Uncategorized

Ferrari’s Engineering Dilemma

Photo: Scuderia Ferrari.

Heading into the 2016 season, Ferrari were very keen to dish out the battle cries in the hope of hunting down the all dominant Mercedes team. A management reshuffle saw Maurizio Arrivabene replacing Marco Mattiaci in becoming team principal and Jock Clear finally arrived from Mercedes to help run the technical team, so the signs were looking good for the Scuderia that they were going to live up to their own expectations.

Since the opening Australian Grand Prix in March at least two victories have clearly slipped through their fingers as well as many other good results through poor strategy calls and unreliability; it’s clear that whatever the plan was, it hasn’t been executed properly or was missing certain details in the run up to the season.

Unfortunately after the opening race James Allison’s wife Rebecca passed away very suddenly and he immediately flew home to be with his family, he did return to work not long after, but it is understood that he is due to leave the team to return to work in the UK to be closer to his family.

Jock Clear could very take over engineering operations for the short term until a long term option is found; but the question turns to who do Ferrari turn too?

It’s been no secret Arrivabene has been in talks with former technical director Ross Brawn, one of the great architects of Ferrari’s dominance in the late 1990s and early 2000s. The talks involved a chance for Brawn to perhaps return to the team in some capacity, even possibly as a consultant, but Brawn has turned down the opportunity.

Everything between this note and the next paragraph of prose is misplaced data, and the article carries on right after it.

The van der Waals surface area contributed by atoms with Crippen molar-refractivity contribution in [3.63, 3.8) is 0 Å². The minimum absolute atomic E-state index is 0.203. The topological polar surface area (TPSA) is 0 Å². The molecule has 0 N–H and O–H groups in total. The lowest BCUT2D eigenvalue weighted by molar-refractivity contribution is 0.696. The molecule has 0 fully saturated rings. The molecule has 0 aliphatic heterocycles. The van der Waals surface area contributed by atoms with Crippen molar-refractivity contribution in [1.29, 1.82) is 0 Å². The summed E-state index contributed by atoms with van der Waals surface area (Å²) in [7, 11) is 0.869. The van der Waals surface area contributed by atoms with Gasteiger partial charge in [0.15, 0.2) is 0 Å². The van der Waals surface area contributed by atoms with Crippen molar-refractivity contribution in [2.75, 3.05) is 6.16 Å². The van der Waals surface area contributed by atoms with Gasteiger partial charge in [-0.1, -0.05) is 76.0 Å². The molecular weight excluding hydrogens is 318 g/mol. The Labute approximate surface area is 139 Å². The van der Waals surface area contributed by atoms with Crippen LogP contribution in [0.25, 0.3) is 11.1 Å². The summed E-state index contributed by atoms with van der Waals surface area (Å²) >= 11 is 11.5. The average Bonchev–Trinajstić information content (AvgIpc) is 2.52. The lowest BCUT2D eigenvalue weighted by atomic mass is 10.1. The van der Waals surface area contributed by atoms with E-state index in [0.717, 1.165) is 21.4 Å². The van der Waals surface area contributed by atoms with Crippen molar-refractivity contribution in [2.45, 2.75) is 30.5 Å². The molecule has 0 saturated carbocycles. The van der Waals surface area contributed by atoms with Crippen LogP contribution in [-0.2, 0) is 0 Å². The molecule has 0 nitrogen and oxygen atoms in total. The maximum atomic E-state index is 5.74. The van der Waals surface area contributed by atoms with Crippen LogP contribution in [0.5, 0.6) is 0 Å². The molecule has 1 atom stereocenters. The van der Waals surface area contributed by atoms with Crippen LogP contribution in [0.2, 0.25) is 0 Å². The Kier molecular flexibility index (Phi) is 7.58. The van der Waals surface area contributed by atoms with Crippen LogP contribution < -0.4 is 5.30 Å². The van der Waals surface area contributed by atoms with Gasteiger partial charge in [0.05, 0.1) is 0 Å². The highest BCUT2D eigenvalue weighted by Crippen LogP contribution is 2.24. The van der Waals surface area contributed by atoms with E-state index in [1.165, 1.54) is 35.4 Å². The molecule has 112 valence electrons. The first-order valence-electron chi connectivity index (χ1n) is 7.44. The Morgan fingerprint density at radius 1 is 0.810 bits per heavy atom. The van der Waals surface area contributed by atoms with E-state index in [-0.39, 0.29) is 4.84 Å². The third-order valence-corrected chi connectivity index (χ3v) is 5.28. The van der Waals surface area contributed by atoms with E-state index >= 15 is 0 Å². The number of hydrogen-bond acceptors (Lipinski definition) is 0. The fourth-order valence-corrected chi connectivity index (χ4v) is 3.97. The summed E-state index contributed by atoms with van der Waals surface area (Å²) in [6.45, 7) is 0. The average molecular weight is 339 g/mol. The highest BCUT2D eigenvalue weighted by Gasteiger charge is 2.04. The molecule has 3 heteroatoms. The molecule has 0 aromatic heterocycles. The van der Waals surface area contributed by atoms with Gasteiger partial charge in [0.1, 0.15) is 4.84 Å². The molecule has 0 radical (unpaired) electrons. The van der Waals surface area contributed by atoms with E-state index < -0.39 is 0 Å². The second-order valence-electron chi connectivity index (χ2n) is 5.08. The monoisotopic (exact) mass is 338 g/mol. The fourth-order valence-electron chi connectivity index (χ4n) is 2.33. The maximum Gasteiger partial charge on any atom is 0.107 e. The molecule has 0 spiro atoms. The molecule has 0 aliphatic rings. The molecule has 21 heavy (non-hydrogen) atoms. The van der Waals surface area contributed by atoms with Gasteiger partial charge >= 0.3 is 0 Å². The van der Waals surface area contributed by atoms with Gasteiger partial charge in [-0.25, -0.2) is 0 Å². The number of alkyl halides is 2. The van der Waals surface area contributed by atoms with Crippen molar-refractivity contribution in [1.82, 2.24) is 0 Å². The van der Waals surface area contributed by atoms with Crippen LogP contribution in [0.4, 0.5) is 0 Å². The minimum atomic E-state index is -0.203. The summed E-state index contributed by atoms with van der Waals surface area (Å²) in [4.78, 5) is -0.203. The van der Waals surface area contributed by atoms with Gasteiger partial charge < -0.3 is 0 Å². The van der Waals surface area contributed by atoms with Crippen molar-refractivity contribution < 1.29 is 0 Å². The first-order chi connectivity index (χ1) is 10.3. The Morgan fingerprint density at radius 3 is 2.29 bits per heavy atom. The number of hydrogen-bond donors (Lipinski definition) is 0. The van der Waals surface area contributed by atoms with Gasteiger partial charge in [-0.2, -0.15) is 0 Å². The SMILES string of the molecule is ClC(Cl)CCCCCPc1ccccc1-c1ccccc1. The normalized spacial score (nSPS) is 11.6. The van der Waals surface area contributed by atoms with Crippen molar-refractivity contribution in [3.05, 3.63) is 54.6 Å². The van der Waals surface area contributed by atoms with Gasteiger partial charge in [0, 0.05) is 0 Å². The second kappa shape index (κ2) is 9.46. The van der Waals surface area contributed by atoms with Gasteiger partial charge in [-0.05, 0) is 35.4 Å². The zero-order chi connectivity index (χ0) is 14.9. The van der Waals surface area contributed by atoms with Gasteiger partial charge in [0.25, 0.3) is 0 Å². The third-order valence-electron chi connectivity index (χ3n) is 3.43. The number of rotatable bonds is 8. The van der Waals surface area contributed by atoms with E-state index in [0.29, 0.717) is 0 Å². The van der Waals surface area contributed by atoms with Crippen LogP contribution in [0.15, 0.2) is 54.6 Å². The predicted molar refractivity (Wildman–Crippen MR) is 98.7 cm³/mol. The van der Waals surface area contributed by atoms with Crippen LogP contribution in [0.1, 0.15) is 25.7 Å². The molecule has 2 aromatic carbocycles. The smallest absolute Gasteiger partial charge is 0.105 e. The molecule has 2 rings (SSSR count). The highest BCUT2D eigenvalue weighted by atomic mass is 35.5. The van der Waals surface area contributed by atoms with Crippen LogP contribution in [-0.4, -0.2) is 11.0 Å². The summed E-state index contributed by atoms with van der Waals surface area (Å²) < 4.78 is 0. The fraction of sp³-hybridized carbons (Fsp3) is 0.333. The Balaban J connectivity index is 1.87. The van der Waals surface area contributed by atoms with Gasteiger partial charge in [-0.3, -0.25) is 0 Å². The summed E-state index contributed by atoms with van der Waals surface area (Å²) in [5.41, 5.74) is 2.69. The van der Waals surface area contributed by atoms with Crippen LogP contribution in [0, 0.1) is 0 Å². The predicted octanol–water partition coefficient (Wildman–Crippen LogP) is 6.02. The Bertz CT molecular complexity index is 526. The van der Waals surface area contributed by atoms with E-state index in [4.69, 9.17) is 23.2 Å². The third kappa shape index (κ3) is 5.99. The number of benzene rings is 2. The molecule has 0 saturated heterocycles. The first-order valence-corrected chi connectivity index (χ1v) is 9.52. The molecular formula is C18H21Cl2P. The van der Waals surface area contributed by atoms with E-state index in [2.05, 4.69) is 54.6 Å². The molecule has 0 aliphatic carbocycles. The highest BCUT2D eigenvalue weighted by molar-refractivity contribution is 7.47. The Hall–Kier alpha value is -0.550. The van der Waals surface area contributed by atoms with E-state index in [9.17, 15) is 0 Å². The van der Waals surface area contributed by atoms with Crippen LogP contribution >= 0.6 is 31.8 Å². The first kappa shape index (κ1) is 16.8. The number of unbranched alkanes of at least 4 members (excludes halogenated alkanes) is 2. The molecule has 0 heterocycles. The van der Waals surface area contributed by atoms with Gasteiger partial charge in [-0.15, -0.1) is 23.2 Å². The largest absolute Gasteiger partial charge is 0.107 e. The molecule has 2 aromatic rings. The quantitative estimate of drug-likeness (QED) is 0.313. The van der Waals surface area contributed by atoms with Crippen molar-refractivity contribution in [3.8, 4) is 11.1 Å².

Ross Brawn has been in retirement since leaving Mercedes at the end of 2013 and hasn’t looked back to Formula One since enjoying his exploits (which include fishing among other activities). Brawn recently made a public appearance at the Goodwood festival of speed, he stated in an interview with SkyF1’s Martin Brundle with regards to a potential comeback. “Never say never about any of those sort of things, but I’m quite content doing what I’m doing and nothing has come along that I would be motivated and interested in.”

So who could Ferrari get for the long term?

James Key, current technical director at Toro Rosso is a well renowned technical expert in the F1 paddock and could well want to take on such a huge project with the Scuderia. However, Red Bull are keen not to let him leave, potentially grooming him to replace Adrian Newey if and when he decides to leave the Red Bull team.

Paddy Lowe is very well bed in to the Mercedes team and has been one of the most involved with the creation of the current Mercedes package that has been on top of F1 since 2014. Could Ferrari attempt to prise him away from the German squad for a new challenge? It’s a highly unlikely scenario, but in the world of Formula One, nothing is impossible.

Whomever Ferrari bring in will surely have a huge challenge on their hands on all fronts, whether it’s the technical side or the management side, they must be prepared to get stuck in and succeed as it’s clear Ferrari are not willing to put up with the poor results any longer.

Bridging the generations

As we enter the 2015 season, the 65th Formula One season to be officially contested, I have felt it’s time to examine a few subjects that have been hanging on my mind.

Engines

In 2014 we began a whole new era of Formula One when the sport went to Hybrid power for the very first time, many criticisms came forward about the speed and noise of the new era.

What was the clearest picture though, the sport had to go down this road sooner rather than later otherwise it would have faced extinction, Renault were not interested in carrying on the V8s and nor were Mercedes, we also would not have Honda coming back into the sport after a 6 year absence.